Jennie Franklin Purvin
Of her many efforts to improve Chicago, the legacy that still stands as Jennie Franklin Purvin’s most visible accomplishment is the beachfronts on Lake Michigan for swimming and recreation. Purvin volunteered with a variety of women’s groups and chaired various women’s committees to support mayoral candidates. She campaigned to clean up the beaches of Lake Michigan and ensure public access. She served as president of the local section of the National Council of Jewish Women and of the sisterhood of Chicago’s Sinai Congregation. In 1933, Purvin became the sole female member of the board for the city’s public library. Towards the end of her life, she worked with Mandel Brothers’ Department Store to create the Club Women’s Bureau, an exhibition space for local artists.
Jennie Franklin Purvin was one of a few Jewish women to become prominent in both civic and Jewish communal work in Progressive Era Chicago.
Born in Chicago on August 23, 1873, Jennie had one sister and three brothers. Her mother, Hannah Mayer, the daughter of German Jewish immigrants, was born in and graduated from high school in Chicago. Her father, Henry B. Franklin, came to Chicago from Germany in 1867.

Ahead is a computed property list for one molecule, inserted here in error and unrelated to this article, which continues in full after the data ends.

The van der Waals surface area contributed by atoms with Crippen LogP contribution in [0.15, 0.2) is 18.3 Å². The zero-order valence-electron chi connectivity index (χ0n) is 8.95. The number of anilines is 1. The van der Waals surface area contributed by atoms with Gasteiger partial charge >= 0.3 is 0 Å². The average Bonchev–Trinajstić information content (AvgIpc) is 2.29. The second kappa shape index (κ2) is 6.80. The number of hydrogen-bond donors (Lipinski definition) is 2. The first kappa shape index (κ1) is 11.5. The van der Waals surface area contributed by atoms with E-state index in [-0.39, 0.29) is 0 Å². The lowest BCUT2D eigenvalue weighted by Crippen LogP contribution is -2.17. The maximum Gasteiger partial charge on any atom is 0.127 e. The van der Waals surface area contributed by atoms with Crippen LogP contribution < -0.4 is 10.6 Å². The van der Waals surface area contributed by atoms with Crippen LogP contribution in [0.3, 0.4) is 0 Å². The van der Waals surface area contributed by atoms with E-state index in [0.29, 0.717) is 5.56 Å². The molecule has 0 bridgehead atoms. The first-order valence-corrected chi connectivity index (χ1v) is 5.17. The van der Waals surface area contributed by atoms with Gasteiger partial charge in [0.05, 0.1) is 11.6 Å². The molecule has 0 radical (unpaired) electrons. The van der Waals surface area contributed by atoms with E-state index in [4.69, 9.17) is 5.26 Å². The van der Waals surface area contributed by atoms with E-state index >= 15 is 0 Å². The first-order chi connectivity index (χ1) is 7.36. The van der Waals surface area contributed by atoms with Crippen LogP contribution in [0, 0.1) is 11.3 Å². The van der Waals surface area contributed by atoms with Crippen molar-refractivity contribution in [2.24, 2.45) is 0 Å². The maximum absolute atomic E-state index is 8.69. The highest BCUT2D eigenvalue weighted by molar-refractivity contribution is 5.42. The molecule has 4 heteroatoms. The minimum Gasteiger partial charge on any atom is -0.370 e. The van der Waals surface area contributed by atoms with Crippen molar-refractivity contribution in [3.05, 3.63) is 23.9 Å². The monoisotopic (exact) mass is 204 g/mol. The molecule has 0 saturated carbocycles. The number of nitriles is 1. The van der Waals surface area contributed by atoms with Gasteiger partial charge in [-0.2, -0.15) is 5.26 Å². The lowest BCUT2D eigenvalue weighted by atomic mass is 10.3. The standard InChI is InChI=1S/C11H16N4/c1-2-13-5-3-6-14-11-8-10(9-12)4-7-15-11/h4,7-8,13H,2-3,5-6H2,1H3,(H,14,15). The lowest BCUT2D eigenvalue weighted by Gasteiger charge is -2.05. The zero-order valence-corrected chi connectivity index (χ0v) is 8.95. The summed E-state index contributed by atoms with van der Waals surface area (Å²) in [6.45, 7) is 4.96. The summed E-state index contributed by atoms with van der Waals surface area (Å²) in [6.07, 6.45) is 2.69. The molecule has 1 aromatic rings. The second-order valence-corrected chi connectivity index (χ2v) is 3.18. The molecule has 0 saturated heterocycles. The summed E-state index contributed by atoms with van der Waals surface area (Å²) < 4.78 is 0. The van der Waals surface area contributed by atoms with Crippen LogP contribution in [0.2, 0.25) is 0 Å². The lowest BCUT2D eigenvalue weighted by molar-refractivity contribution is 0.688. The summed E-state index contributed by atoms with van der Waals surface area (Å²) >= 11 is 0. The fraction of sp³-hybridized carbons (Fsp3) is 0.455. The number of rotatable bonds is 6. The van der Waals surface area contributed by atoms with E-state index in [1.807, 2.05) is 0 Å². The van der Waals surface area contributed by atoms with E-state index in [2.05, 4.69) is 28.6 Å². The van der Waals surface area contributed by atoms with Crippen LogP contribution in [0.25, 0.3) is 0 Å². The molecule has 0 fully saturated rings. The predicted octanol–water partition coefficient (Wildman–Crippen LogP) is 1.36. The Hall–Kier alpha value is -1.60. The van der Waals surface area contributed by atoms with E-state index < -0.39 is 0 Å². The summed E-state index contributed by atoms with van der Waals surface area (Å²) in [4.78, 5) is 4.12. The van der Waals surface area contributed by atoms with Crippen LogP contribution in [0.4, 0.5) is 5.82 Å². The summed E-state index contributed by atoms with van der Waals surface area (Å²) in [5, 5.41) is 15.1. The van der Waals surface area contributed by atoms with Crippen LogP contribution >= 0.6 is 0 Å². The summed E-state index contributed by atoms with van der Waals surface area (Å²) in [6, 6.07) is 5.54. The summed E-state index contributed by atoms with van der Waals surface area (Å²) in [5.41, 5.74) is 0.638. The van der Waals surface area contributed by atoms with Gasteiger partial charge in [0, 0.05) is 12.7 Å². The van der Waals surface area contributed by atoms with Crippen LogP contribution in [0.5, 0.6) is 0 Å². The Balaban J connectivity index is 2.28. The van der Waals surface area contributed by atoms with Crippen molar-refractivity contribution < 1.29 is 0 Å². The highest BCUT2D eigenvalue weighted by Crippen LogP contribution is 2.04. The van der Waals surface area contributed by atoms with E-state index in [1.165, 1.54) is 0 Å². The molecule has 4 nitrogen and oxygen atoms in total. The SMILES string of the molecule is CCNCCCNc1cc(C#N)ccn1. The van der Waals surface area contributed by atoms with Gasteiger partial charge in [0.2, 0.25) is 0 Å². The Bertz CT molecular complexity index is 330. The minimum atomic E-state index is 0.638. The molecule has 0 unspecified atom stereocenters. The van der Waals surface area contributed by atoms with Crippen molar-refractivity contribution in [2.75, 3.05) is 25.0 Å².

Jennie Franklin graduated from high school in 1891, putting aside college plans to assist in her father’s cigar-manufacturing business. In 1899, she married businessman Moses L. Purvin. They had two daughters, Nata and Janet.
Active in many women’s civic groups, she also chaired women’s committees in support of Chicago mayoral candidates. She was most prominent in the campaign to create clean and accessible bathing beaches on Lake Michigan. Although disappointed in her hopes of being appointed to Chicago’s Board of Education, she was appointed the sole woman member of the public library’s board of directors in 1933. She served as president of the Chicago section of the National Council Of Jewish Women (1920–1922) and of the Sisterhood of Chicago’s Sinai congregation (1925–1927). In her later years, she worked in association with Mandel Brother’s Department Store to create the Club Women’s Bureau, an art exhibition space for Chicago artists, and a camp advisory bureau to advise parents about summer camps.
Jennie Franklin Purvin retired in 1955 and died in Chicago on November 1, 1958. Notable for combining her work in Jewish women’s organizations with a prominent role in Chicago’s general civic life, Purvin’s legacy remains Chicago’s beautiful beachfront.
Kominsky, Neil. “Jennie Franklin Purvin: A Study in Womanpower.” In The American Jewish Woman: A Documentary History (1981).
Purvin, Jennie Franklin. Collection. AJA, Cincinnati, Ohio.